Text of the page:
• I think you misunderstood my post. It’s not about canceling the entire project, but rather I’m concerned that switch heaters and ice caps – which were deemed important enough to spend stimulus money on because of the impact they had (or rather, their lack of presence had) on winter service – are among the factors that are up for removal to get the line opened. Sure, not putting them in would save money in the short term, but it would also save money if TriMet decided to put only one streetlight per platform – or even none at all! I mean hey, on the Green Line 205 alignment, trains don’t run between 1 and 4am – we don’t need to have lights on the platforms then, and passengers traveling at night can just carry flashlights or something.

      But that would be a bad decision to make, and I think that leaving out something critical to winter weather operations is also a bad decision. How much more is it going to cost to retrofit those when we inevitably decide we need them? I can agree with a lot of the other proposals on the list that Portland Afoot posted, but not those.

  2. He he – great point! Why the heck would they cut something that sooner or later they will have to install anyway? Sigh…

    No further comments needed – your post says it all!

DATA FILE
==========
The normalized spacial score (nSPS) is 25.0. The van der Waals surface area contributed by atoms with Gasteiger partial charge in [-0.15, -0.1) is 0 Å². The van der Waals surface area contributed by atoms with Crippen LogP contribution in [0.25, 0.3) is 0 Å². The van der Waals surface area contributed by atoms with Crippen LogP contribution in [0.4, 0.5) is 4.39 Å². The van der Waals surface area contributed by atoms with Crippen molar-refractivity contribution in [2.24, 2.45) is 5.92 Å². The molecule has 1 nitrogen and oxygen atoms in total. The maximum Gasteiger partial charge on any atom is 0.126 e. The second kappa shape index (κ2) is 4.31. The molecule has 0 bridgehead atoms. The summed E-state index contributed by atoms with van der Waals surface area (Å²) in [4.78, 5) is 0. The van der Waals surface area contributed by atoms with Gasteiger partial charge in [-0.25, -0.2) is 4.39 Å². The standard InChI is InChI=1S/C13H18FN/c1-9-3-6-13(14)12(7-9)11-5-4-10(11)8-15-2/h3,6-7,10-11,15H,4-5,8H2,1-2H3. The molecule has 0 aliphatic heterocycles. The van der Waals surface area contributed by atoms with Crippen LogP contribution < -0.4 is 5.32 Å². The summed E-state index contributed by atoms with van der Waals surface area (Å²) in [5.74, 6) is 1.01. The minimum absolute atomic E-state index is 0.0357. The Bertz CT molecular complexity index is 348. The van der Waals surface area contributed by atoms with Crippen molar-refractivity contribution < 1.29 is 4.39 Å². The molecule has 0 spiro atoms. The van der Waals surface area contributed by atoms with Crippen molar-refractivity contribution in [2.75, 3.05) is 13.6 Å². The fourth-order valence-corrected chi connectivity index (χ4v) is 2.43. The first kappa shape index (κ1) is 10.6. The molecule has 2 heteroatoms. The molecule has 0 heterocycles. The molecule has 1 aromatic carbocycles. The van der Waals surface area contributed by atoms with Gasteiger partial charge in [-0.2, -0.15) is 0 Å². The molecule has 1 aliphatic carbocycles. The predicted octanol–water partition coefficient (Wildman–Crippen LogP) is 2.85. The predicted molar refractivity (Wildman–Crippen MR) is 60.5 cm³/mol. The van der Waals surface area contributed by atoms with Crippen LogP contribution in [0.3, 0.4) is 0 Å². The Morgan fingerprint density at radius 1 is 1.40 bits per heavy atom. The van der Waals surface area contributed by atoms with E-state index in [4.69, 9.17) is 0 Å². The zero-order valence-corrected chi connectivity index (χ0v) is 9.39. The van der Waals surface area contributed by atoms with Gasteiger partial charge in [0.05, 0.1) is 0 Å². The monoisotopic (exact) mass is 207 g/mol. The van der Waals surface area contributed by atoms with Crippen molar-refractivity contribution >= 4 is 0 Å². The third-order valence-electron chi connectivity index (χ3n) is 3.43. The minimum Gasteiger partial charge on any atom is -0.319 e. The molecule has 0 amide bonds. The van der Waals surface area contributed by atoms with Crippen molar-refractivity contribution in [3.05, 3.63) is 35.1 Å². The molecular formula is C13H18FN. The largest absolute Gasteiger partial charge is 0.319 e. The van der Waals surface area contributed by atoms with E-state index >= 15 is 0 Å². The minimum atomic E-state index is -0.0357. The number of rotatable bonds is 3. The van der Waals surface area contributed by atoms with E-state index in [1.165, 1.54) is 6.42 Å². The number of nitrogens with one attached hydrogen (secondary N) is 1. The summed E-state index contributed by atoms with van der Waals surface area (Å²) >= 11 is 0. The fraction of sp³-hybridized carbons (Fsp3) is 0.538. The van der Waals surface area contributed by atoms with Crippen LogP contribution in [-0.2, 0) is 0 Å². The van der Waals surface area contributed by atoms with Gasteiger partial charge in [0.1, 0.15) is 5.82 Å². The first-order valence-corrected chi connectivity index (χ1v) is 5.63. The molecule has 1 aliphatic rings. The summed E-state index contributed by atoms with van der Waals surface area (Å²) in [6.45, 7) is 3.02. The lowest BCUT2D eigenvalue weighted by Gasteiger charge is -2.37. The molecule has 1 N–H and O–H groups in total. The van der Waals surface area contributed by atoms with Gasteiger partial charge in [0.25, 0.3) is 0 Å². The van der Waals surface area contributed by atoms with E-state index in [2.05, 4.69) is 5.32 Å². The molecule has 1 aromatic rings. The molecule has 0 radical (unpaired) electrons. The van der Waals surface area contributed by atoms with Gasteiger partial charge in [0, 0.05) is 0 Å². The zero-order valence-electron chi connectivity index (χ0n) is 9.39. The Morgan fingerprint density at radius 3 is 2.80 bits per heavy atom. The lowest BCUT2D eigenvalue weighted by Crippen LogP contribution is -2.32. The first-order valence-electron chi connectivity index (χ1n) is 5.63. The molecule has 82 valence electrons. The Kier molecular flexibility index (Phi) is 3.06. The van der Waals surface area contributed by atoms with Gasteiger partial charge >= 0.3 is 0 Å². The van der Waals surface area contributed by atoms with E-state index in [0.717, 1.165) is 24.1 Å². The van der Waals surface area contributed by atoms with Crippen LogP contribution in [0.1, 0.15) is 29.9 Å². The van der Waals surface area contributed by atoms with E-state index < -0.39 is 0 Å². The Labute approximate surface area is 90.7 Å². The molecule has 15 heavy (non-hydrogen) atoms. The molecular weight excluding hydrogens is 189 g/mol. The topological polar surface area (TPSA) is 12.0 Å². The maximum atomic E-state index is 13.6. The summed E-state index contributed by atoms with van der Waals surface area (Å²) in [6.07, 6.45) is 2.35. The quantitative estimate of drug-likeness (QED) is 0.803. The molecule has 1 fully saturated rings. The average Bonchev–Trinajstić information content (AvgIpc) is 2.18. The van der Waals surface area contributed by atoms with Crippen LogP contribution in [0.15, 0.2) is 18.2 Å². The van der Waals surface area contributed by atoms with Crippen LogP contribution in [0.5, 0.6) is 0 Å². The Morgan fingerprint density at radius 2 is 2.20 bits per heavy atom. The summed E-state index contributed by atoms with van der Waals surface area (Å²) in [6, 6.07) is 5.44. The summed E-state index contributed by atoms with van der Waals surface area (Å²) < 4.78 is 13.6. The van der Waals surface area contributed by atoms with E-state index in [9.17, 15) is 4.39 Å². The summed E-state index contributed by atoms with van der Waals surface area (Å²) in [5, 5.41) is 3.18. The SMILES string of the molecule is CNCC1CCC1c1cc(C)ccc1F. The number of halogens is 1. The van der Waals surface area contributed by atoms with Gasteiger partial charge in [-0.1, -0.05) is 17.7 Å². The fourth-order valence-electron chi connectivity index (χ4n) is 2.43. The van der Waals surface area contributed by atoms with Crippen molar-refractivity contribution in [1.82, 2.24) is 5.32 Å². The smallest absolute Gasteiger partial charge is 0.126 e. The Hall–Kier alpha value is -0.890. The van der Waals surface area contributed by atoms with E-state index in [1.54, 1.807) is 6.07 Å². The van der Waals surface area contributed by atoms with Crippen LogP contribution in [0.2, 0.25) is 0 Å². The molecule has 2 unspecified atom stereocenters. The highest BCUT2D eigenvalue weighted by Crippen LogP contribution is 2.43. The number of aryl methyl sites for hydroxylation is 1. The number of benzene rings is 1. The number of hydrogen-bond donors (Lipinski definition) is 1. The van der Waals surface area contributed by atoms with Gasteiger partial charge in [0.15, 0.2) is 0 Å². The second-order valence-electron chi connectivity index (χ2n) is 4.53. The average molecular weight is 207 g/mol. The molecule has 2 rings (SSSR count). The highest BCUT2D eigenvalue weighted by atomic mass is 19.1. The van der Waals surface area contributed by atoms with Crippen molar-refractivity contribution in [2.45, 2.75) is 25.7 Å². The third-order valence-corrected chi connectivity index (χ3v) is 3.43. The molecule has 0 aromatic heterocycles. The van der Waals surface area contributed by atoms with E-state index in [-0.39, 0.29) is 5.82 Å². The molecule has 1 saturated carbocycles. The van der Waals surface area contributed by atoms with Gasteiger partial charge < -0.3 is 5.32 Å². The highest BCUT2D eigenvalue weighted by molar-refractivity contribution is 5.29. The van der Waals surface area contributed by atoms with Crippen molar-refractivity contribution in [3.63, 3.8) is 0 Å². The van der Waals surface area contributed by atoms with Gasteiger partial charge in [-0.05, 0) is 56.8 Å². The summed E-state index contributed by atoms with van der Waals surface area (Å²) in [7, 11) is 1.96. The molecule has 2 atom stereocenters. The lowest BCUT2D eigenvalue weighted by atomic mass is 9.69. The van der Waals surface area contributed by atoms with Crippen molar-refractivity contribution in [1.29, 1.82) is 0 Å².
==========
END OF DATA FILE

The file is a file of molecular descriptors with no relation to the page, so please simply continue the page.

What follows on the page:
3. Fell behind on my RSS and missed this, O Camelopardalis — glad the information was useful. And sorry TriMet hasn’t been listening to your warnings yet. I fear you’re right.

  4. Two months isn’t long enough for transportation infrastructure (bike parking) to show value.

    • True, but I’m looking at the Milwaukie line in very basic terms – namely, what factors/features of this project contribute to the forward motion of the trains? As nice as it would be to have beautiful artwork, spacious park & rides, and sure, even fancy enclosed bike & rides if money were no object, money *is* an object here. And since none of those things contribute to keeping the trains moving, those seem to be among the first things that can be compromised (no art, smaller park & rides, and traditional staples & lockers for cyclists).

  5. Unfortunately,
    Switch heaters may melt snow and ice to some extent, but the real problem in girder rail operation is the rocks,sand and gravel the city puts on the roads. Trains push the snow and gravel ahead like a bulldozer and it falls into the switches.This rock debris gets into the switch point and won’t allow it to make up to the stock rail. Autos drive over the switches and pack the ice and debris into the points. All the heat in the world won’t melt rocks.On a signalized switch, a gap of 1/4 inch or more produces a red signal. In fact there is a chemical switch deicing fluid that works very well to prevent freezing without the great expense of switch heaters. I used It at PSC which has no heaters in the 08 snow storms and rarely had problems with freezing and they never shutdown because of frozen switch problems. When the weather is very cold, ice builds up in the girder and will actually lift the tire off the track, far from any switches causing wheel spin and loss of movement. Switch heaters help the guy doing the work in the field, but aren’t the only answer. They are just a tool in the toolbox. Nothing will replace the workers in the field .